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Old 24th October 2020, 04:08 PM   #9
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Quote:
Originally Posted by Interested Party
Congratulations. It is an interesting blade. Can anyone tell me about the age and method of this type of engraving? Except for the lion these engravings have a stimpled look. Is the stimple the method in and of itself or is it a byproduct of hitting a graving tool with a mallet? I've seen it on other blades, notably yagathan's with an Anatolian look where it seemed a later addition, but on this blade it seemed consistent with other manufacturing techniques. The 3rd picture from the bottom, that begins with a star, when I first saw it reminded me of Allah written seven times in a row, but when I looked closer I thought not. I would love a clearer detail of the silver work on the chape.

Hi Interested Party
Its hard to tell when these engravings were made, could be from the moment they entered Africa or later on demand of a client.
The method of engraving depends on the kind of tools the engraver uses, the shape of the point of the tool and how its been used. I've seen engravings with straight lines, dots, v shapes, triangles, and more. Two more foto's of the chape, hope they are clearer.
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Old 25th October 2020, 12:25 AM   #10
Jim McDougall
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Default odds and ends from old notes

This is a VERY nice takouba! and I just wanted to add some notes 'passim' from some years back. A guy who had been working in the Sahara and had acquired some takouba's noted one he had with a lion in a 'sphinx' like pose on the blade.
He got this in Ouagadougo, but said it had come from Arlit (north af Agadez)

The 1926 book, "People of the Veil" by Francis Rennell Rodd (p.233), notes that some 'masri' blades had the mark of a small couchant lion, and these marks on the blades were of course in line with the folk religion of the regions, imbued magic into the blades.
Rodd had been in the Air regions of Niger, which corresponds to the previous note of these marks in Agadez examples.

While the lion seems to have key symbolism in West Africa, it is interesting to note that these particular examples resemble trademarks using lion by C.Lutters & Co. from c. 1840s (Bezdek, p.147).

In the Sahara, the snake it seems has certain reference to a 'holy person' , and in Sudan it is seen on motif with the 'lohr' (prayer panel) along with religious symbolism. The snake is also often seen on Persian blades and symbolism, which often was prevalent Sudan.

There is a great deal of cross pollination of influences from Sahara into Sudan and vice versa, so it is hard to pinpoint exactly how these details fit together. But these notes perhaps might offer some insight into the takouba posted here.
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Old 26th October 2020, 07:13 PM   #11
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Quote:
Originally Posted by Jim McDougall
This is a VERY nice takouba! and I just wanted to add some notes 'passim' from some years back. A guy who had been working in the Sahara and had acquired some takouba's noted one he had with a lion in a 'sphinx' like pose on the blade.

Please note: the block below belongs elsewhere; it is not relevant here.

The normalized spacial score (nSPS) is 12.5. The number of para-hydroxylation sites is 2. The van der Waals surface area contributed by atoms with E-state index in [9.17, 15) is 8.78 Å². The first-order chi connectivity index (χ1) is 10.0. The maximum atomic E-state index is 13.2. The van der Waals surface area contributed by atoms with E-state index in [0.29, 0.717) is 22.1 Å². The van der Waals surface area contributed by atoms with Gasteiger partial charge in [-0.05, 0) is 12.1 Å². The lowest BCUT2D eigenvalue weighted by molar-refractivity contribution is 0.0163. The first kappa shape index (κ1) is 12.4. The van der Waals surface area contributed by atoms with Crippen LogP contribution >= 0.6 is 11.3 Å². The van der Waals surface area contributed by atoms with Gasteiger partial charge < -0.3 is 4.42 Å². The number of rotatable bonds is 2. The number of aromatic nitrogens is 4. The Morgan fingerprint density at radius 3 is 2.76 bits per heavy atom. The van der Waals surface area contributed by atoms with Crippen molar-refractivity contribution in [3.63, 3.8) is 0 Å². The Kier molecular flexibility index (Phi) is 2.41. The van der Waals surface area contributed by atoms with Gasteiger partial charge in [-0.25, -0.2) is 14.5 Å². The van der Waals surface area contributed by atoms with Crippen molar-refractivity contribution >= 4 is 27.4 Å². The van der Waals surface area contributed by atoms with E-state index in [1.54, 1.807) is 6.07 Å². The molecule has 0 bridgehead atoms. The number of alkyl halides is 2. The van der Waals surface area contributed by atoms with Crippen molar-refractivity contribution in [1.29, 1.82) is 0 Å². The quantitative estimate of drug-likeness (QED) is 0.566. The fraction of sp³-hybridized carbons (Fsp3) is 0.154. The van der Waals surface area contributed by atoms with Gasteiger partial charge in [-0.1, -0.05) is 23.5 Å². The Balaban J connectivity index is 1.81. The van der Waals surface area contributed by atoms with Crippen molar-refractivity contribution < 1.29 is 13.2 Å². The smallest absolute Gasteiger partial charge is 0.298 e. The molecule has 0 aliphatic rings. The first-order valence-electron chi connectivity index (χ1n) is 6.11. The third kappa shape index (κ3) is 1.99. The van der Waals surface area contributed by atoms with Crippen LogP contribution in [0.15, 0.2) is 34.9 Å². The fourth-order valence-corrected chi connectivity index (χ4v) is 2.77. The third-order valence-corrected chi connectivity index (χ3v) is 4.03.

He got this in Ouagadougo, but said it had come from Arlit (north af Agadez)

The 1926 book, "People of the Veil" by Francis Rennell Rodd (p.233), notes that some 'masri' blades had the mark of a small couchant lion, and these marks on the blades were of course in line with the folk religion of the regions, imbued magic into the blades.
Rodd had been in the Air regions of Niger, which corresponds to the previous note of these marks in Agadez examples.

While the lion seems to have key symbolism in West Africa, it is interesting to note that these particular examples resemble trademarks using lion by C.Lutters & Co. from c. 1840s (Bezdek, p.147).

In the Sahara, the snake it seems has certain reference to a 'holy person' , and in Sudan it is seen on motif with the 'lohr' (prayer panel) along with religious symbolism. The snake is also often seen on Persian blades and symbolism, which often was prevalent Sudan.

There is a great deal of cross pollination of influences from Sahara into Sudan and vice versa, so it is hard to pinpoint exactly how these details fit together. But these notes perhaps might offer some insight into the takouba posted here.

Hi Jim
Thanks for your comment and the notes, i shall try too look them up.
Reading some recent and older posts on takouba's, there seems to be a great interest in the markings on these blades. beside this forum its hard too find any additionel info on these markings, especially the native ones.
We know that a lot of Europian blades came into Africa marked and unmarked, numbers are unknown i believe. Europian marks are mostly registerd so more easily traceable.Native markings are somewhat more difficult to date also place of origin and meaning. There is a great variety in quality and size of these markings. So just a thought, perhaps it could be an idea to start a thread where takouba and kaskara collectors post their blades with Europian and native markings for comparisation and discussion.
Greetings
Marc
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Old 5th November 2020, 05:23 AM   #12
Jim McDougall
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Hi Marc
Sorry for not responding on this. Actually while there is some degree of interest in the markings on blades, it is a topic not deeply studied nor referenced.
Mostly there is information included describing or noting markings but little iif anything on their meanings or regional applications.

With this I am referring to the native markings on North African sword blades of course. Regarding European markings, these do have a certain amount of reference in a number of compendiums of makers who have registered markings. These were somewhat controlled administratively so using those records numbers of collections of these are available in certain references.

These have been discussed here often over the past 20 years and using the search by describing the mark, i.e. running wolf; sickle marks etc. you will find threads on them.

However it is important to note that while many markings are listed for makers, there is a wide range of marks which were not specific to any particular maker, but applied generally as quality marks.